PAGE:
Tomorrow lunchtime in what is bound to be a media frenzy, Boris will take a trip across the Thames in his beloved Cable Car, some of the media will love it, and some will loathe it – with their decision probably being more based on politics than genuine reviews of the end product.
The cost per trip is high, the cost of building it nearly tripled, the amount of branding for the sponsor has been controversial, and its very location has caused head scratching as to its purpose.
However, it is there now, and much of it is looking very shiny and new and frankly, damn exciting — but today was the last chance to see it as a building site before the last of the wooden covers are removed overnight to reveal the shiny new thing.
People arriving at North Greenwich via the Jubilee Line might initially not suspect anything has happened until they leave platform level, at which point every inch of advertising space has been handed over to the Cable Car, its sponsor and the Mayor.
All the exit signs within the tube station have been adjusted to include notices to the Cable Car, but curiously once at the surface level, the bus station which is also a TfL property is absent of any indication that the Cable Car exists.
Although it is possible to see the cable car pods doing their thing from the tube station exit, once you leave there is absolutely no indication of which way to follow to get to the terminus building. Some new street signs — sadly not the same design as the rest of London — are being installed today, and the fussy detailing on them notes the Cable car but without highlighting it.
This is after all private land, and the owners would probably prefer your tourist dollars to be spent on their walkway over the Dome instead.
At the terminus, once you’ve found it, a hive of last minute activity is taking place. Wooden hoardings were being quite literally torn down as I watched — and was watched by security — while lots of lorries were arriving empty and departing with the portacabins that had housed the workers for the past year.
One interesting curiosity is the sign on the terminus building advertising the prices (telephoto lenses have their uses!). Although this has been sold to us as something that will appeal to commuters, the prices being displayed are all the non-oyster card prices, and it is only a small footnote at the bottom that advises that there is a 25% discount for Oyster card holders.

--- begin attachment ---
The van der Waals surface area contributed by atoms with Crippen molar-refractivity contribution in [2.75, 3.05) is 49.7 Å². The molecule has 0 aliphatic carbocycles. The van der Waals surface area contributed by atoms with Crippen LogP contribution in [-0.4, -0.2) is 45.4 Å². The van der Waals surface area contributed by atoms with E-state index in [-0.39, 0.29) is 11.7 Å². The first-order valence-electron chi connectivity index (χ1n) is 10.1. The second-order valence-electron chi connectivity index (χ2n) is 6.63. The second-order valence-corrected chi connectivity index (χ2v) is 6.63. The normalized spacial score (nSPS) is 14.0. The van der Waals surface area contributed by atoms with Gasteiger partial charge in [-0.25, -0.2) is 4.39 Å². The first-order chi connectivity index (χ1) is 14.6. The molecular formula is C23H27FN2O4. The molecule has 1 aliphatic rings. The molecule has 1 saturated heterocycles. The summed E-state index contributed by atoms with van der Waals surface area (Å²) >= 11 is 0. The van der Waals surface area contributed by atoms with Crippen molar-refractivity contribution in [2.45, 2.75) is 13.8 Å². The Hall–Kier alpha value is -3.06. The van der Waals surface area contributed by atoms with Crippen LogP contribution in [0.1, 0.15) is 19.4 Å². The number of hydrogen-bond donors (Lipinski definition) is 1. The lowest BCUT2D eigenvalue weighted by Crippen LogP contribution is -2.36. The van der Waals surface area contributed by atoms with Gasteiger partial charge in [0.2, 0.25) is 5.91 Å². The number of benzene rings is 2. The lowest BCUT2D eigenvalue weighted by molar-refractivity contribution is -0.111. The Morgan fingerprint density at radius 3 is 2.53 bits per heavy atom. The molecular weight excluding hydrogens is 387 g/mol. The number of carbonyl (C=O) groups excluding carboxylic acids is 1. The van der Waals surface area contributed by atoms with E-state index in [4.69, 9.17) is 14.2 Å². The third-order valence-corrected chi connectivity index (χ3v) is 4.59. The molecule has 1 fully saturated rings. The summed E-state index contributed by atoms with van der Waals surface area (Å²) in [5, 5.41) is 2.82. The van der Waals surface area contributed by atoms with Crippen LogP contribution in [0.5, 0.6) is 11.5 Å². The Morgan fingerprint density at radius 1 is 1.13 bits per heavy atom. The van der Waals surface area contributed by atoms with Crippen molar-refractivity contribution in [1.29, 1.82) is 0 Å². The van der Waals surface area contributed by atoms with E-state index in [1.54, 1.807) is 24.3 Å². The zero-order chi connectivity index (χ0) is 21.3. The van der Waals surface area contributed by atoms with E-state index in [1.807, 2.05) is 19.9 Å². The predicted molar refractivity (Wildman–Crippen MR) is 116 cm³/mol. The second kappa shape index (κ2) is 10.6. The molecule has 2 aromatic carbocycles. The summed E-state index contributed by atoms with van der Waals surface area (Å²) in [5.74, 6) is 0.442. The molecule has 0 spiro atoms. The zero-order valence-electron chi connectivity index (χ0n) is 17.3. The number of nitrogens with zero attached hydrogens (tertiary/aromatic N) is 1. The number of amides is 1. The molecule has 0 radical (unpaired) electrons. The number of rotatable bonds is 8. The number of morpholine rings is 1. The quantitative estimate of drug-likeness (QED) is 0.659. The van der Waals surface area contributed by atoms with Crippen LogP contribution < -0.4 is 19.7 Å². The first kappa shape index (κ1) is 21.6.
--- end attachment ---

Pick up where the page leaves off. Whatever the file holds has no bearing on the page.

To me that strongly suggests that the average person using the service is not expected to have an Oyster card on them.
The approach from North Greenwich or river will be pristine tomorrow, but the sides will still be a former building site in need of a makeover. Well, some of the riverside will be, a lot of it is still closed off.
Although tomorrow is the official open day, some people are already using the Cable Car to get across – although limited to construction and TfL staff by the looks of things.
One aspect that is not noticeable unless you think about it is how quiet, indeed, silent the whole thing is. Apart from the building site works that is. Once they have gone, as a potential transport option, its silence will be presumably blessed by local residents on both sides of the river.
For the last time as someone who wanted to get from one side of the river at that point to the docks on the other, I took the tube and DLR to get to Royal Victoria station.
This DLR station has recently had a bit of a makeover on the Cable Car/London-bound side with a new entrance and ticket machines. However, despite the small signs saying which side of the station to leave by to get to the Cable Car, once you leave the station there isn’t a single hint of which direction to take to get to said venue.
Logically following the road does take you to the closest road crossing around the corner to get to the Cable Car, but the lack of signage this close to the launch is disturbing.
I can only hope that TfL’s notorious “sticker fairy” is out and about overnight covering bare walls with not quite horizontal stickers pointing to the Cable Car.
As with its southern counterpart, lots of last minute activity as the weighty blocks holding back wooden hoardings are lain down for removal and people finish off attaching hand rails to stairways.
More staff testing out the pods, which I was told are rated for 10 people, but to my mind look comfortably full with six and probably genuinely full with eight people in them.
It is also here that I saw two station style roundel columns which are a good hybrid of DLR sign and central London walking map signs. Odd that there weren’t any outside the other terminus building. Or maybe they are late?
I still think the terminus buildings have a bit of a cheap feel to them with the plastic looking walls and very utilitarian finish to the rest of the buildings. Which is a marked contrast to the pylons, which I think are exceptionally elegant and delightful to look at. Their cost has soared to controversial levels, although knowing that the foundations go down almost as deep as the pylons soar upwards does soothe my concerns a little about why it cost so much.
As I was taking photos, a couple wandered over to ask if it was open yet, and were visibly disappointed to be told they were a day early. Boris will be fervently hoping they are the first of millions who will be equally keen to use the cable car.
I was a day early to use it myself, which made this sign seem quite amusing.
Elsewhere, back at Caning Town, which is the main DLR/Jubilee junction in the area, a cable car logo has been stuck on the tube map. I wonder why they didn’t update the very old DLR sign underneath while they were at it.
A full set of photos is here.